Letter to Laura Lafargue, October 17, 1889

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Author(s) Friedrich Engels
Written 17 October 1889

First published, in the language of the original (English), in: F. Engels, P. et L. Lafargue, Correspondance, t. Il, Paris, 1956

Extract: Marx and Engels on the Trade Unions, Edited by Kenneth Lapides;

Published in Marx-Engels Collected Works, Volume 48

To Laura Lafargue at Le Perreux

London, October 17, 1889[edit source]

My dear Laura,

Many thanks from Nim and myself for the splendid box of pears which arrived in capital condition and into which we have already eaten a considerable hole. I stick to my American habit[1] of eating fruit every morning before breakfast and so you may imagine that the rate of disappearance of the produce of your garden is anything but slow. Tussy and Pumps, too, will claim their shares—in fact they are already set apart.

Since the Dock Strike Tussy has become quite an East Ender, organising Trades Unions and supporting strikes — last Sunday we did not see her at all, as she had to speechify both morning and night. These new Trades Unions of unskilled men and women are totally different from the old organisations of the working-class aristocracy and cannot fall into the same conservative ways; they are too poor, too shaky and too much composed of unstable elements, for anyone of these unskilled people may change his trade any day. And they are organised under quite different circumstances — all the leading men and women are Socialists, and socialist agitators too. In them I see the real beginning of the movement here.

The Federation is for the moment played out—the violent attacks of Justice on Champion, Burns, etc., have suddenly ceased, there is instead a sort of hidden, verschämtes[2] sighing for some sort of universal brotherhood— the last report of the French elections for instance gives our results too, and without any nasty allusions or remarks; it looks as if the rank and file had become rebellious. If our lot here—I mean Champion especially—don’t make mistakes, they will soon have it all their own way. But I confess I cannot get myself to have full confidence in that man—he is too dodgy. He used to go to Church congresses and preach Socialism there, and now he has formed a Committee for organising the East End women with a lot of middle class philanthropists who held a meeting with the bishop of Bedford in the chair—and of course from this business they took good care to exclude Tussy! Now I don’t like that, and if they go on that way I shall soon leave them alone. Burns is too fond of popularity to be able to resist such things and goes in with Champion—if I once see him alone, I shall speak to him.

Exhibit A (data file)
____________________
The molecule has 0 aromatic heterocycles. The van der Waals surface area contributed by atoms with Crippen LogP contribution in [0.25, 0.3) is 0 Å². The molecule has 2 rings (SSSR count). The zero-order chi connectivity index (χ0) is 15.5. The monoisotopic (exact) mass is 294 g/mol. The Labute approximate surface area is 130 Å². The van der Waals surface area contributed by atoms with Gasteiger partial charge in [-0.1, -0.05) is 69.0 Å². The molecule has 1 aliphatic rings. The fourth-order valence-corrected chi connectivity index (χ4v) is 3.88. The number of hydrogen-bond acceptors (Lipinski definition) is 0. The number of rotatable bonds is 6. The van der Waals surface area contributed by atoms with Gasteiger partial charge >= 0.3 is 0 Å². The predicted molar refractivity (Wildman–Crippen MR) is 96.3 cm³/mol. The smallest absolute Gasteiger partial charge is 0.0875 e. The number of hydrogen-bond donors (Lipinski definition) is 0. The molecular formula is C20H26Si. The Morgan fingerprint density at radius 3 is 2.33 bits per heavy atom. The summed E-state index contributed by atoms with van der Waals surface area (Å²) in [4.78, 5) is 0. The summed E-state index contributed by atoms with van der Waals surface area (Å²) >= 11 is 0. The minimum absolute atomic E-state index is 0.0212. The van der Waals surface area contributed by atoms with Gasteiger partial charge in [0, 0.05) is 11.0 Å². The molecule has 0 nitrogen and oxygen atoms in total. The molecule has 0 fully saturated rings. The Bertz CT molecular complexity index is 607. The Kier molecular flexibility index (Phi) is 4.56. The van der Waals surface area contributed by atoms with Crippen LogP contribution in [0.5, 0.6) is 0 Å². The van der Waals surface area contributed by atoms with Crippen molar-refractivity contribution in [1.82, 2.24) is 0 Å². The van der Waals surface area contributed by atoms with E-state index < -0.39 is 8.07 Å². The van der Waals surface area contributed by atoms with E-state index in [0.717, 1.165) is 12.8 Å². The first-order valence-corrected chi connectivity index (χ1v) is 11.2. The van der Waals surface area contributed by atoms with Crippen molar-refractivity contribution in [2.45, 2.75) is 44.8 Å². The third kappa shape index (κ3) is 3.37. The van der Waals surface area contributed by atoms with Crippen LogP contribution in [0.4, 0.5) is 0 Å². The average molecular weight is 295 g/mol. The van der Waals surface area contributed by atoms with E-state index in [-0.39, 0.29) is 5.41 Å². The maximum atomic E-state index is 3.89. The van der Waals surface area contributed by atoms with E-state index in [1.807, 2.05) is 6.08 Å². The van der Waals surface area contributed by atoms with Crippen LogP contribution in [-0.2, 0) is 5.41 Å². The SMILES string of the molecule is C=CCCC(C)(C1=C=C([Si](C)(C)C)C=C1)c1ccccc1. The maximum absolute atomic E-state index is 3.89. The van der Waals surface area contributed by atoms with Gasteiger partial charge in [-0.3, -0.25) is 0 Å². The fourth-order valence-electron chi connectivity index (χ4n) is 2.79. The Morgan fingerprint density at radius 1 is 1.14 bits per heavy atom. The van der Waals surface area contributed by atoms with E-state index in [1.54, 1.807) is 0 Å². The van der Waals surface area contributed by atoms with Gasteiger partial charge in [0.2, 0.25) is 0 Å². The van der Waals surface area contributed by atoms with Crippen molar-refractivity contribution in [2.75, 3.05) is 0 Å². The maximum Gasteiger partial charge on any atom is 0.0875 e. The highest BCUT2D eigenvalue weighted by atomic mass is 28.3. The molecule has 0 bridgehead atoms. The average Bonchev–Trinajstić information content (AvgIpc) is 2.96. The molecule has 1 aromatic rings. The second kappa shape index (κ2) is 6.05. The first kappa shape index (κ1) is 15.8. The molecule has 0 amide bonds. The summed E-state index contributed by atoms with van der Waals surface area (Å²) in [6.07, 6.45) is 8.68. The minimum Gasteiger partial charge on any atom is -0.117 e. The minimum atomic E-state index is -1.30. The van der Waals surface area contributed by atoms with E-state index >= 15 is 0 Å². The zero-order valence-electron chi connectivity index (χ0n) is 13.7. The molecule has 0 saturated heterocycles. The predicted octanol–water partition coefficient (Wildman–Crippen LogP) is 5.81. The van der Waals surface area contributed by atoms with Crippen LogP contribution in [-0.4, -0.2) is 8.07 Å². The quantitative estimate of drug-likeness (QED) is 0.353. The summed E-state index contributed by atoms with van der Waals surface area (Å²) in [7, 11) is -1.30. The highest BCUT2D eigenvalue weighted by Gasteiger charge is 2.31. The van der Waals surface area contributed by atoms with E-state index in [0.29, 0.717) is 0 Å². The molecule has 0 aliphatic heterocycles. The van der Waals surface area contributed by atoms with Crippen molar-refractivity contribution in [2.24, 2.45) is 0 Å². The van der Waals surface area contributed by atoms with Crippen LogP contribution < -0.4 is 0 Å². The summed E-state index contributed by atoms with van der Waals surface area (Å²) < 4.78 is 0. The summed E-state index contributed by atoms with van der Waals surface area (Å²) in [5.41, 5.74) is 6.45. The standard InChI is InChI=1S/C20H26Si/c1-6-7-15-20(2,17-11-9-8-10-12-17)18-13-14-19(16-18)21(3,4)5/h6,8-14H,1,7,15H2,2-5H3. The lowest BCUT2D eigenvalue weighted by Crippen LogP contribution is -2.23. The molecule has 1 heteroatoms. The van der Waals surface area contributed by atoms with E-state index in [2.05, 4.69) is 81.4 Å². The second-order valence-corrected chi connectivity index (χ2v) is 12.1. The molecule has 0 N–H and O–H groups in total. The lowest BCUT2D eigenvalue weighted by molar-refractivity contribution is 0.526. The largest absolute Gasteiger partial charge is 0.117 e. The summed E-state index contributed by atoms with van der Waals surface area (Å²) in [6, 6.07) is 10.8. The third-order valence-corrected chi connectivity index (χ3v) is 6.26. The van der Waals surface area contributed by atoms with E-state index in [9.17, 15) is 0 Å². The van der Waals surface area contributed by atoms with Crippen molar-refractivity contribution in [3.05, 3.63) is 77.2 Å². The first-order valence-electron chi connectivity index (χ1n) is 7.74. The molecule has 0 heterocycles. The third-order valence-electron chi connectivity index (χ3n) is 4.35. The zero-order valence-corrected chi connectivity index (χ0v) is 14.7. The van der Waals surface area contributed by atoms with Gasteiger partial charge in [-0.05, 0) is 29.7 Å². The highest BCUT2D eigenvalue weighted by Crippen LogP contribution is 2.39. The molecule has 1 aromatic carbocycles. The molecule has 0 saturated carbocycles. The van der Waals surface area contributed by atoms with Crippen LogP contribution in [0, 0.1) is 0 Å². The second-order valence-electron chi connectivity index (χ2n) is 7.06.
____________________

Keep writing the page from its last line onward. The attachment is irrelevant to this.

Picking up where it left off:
Longuet told us you had said you were coming over at Christmas. We shall be very glad to see you here and have everything comfortable for you, unless you prefer coming in the better season, as you said to Nim you would do next time. But then what is the better season here? After the exceptionally fine summer we had (and are having, for it is a regular rheinischer Altweibersommer[3] now) perhaps we are in for a whole year’s rain!

Sam Moore has arrived at Asaba and has sentenced, as soon as he put his foot ashore in Africa, a Nigger Captain of a Steamer to 9 months hard labour for attempted rape. He says the climate is very fine, 23°C in the morning, 26-29° at 3 in the afternoon (in July and August!) and to all appearance healthy. Fuller news we are promised, but alas, between Akassa and Asaba (both on the Niger) there seems to be no regular mail, and the post-mark of Akassa is the stamp of the Niger Co. with the date filled in in ink!

Love from Nim.

Ever yours

F. E.

  1. An allusion to Engels' sojourn in America in August and September 1888
  2. shamefaced
  3. Rhenish Indian summer